CBI Puts Risky Banks on Notice
CBI Puts Risky Banks on Notice

CBI Puts Risky Banks on Notice

CBI Puts Risky Banks on Notice

The Central Bank of Iran will ramp up its supervision over risky lenders to prevent their precarious activities from impacting other banks, said an official with the Central Bank of Iran.
"As per the new rating system for Iranian banks, each bank will be given a rank, which is important for supervisory authorities. If a bank gets low ratings, it will be considered as troubled and that will influence interbank interactions and that bank’s interactions with the CBI," said Amir Abbas Hashemi-Nejad, an official in charge of bank performance, Mehr News Agency reported. 
He noted that the central bank has rated banks and credit institutions, implementing corrective measures on them based on CAMELS rating system since 2010. 
Hashemi-Nejad, however, added that bank ratings are going to follow IFRS standards, hence banks and credit institutions will frame their financial statements in line with newer standards, which is taking a longer time for some but the issue is being pursued.
"In our current rating system, which is premised on CAMELS rating system, the focus is on quantitative factors and using the main indices to evaluate the banks with the minimum number of variables and reflect their financial state in the best way possible," Hashemi-Nejad concluded.     
CAMELS is a recognized international rating system that bank supervisory authorities use to rate financial institutions, according to six factors represented by the acronym CAMELS. Supervisory authorities assign each bank a score on a scale and a rating of one is considered the best and the rating of five is considered the worst for each factor.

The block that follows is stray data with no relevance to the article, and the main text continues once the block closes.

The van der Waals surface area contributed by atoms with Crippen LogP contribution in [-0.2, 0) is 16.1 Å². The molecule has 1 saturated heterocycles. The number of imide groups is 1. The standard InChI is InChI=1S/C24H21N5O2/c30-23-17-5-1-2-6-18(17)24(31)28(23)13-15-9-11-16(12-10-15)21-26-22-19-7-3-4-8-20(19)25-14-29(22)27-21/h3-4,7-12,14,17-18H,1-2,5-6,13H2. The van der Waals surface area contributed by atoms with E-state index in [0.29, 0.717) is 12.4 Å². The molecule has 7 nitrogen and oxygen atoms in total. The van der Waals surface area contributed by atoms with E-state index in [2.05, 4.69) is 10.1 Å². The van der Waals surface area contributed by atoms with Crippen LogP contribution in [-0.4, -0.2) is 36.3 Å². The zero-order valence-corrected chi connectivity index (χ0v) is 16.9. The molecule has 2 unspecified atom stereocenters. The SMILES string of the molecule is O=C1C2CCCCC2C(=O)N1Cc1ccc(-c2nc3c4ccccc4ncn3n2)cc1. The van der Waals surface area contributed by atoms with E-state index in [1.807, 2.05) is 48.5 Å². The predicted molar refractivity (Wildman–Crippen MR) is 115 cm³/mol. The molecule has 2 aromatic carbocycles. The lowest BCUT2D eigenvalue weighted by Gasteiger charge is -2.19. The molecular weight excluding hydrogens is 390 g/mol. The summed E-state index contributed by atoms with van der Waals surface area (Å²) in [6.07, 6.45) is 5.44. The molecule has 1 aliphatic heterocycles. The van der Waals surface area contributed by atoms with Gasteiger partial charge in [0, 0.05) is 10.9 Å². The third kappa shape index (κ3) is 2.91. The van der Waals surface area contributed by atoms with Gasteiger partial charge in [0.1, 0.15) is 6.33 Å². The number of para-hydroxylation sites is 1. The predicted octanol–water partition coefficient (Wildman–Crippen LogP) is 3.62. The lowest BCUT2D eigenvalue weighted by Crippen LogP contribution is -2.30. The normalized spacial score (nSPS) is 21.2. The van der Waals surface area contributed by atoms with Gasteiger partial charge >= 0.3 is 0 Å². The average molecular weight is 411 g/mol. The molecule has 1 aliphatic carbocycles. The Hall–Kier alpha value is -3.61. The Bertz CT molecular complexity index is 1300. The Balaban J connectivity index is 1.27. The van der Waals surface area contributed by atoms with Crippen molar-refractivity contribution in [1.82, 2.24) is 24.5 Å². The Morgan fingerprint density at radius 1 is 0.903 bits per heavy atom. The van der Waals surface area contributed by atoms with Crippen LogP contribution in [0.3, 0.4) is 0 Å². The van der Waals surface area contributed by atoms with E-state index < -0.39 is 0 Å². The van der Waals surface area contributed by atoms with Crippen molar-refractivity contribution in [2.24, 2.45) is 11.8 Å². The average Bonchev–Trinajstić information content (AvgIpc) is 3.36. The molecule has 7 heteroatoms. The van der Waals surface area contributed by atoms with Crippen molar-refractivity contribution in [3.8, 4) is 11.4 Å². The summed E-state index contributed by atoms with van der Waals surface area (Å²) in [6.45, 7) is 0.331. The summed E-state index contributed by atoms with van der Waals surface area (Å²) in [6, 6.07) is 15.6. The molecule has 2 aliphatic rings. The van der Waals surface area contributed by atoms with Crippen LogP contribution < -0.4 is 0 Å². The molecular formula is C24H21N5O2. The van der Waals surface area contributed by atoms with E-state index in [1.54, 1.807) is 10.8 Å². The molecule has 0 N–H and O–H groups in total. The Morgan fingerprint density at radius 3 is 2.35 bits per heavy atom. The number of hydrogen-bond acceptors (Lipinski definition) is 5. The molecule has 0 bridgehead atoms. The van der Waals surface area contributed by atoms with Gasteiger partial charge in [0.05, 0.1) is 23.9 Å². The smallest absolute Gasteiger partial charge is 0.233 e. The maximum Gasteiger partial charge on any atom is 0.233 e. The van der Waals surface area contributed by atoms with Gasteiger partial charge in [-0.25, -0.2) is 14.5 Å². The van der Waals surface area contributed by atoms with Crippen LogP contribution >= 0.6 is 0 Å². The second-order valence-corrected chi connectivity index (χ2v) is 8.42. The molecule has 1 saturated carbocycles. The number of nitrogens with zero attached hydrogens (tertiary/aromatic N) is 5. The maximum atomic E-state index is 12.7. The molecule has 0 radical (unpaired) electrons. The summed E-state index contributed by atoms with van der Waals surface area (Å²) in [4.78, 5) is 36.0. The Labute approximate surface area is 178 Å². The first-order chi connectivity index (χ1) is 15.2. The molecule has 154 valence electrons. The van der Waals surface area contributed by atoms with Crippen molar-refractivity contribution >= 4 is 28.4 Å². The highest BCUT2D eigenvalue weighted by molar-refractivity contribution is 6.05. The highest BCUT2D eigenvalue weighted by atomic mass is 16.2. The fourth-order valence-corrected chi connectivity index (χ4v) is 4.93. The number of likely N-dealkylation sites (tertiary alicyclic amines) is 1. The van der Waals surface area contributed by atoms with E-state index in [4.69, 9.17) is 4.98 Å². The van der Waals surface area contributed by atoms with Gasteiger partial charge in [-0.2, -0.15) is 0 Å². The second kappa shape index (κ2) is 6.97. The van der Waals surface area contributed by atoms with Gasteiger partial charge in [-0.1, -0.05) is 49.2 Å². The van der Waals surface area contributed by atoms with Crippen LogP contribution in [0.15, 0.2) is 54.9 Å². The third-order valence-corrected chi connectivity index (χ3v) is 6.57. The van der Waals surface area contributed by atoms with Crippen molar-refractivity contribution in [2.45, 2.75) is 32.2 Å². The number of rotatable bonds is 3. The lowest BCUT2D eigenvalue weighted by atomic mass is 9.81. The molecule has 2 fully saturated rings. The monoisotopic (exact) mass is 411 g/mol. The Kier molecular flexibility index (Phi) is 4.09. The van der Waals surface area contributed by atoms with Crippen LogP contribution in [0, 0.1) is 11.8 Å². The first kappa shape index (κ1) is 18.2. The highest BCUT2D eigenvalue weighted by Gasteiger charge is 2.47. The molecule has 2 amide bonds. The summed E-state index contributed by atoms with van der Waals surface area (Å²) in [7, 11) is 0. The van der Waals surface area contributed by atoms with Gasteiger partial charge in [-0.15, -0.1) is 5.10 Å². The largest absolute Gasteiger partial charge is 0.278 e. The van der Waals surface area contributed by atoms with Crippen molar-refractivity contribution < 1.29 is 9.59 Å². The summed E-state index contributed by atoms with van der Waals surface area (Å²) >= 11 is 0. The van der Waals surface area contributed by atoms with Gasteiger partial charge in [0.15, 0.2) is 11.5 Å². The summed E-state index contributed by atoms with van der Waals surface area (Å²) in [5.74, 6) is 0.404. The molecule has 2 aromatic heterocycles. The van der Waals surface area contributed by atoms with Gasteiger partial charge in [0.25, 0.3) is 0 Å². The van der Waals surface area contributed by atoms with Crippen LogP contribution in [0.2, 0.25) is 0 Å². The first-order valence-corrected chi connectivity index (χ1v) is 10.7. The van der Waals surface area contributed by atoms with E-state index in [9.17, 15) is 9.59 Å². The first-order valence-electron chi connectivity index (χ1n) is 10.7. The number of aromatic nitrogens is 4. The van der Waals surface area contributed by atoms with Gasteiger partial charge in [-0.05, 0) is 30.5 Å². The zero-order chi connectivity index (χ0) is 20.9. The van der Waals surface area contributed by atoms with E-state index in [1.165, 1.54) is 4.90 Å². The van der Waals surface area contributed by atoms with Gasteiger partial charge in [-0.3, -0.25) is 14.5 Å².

In late September, Farshad Heidari, the Central Bank of Iran’s deputy for supervisory affairs, announced that banks will be classified under four categories, namely without visible risk, low risk, average risk and high risk.
The International Financial Reporting Standards is a single set of accounting standards developed and maintained by the International Accounting Standards Board with the intention of those standards being capable of being applied on a globally consistent basis—by developed, emerging and developing economies. This will provide investors and other users of financial statements with the ability to compare the financial performance of publicly listed companies on a like-for-like basis with their international peers.
"All Iranian banks will be rated on the basis of a single scheme and private- or public-sector banks would be treated equally but there is no need to publicize the ratings," Heidari said.

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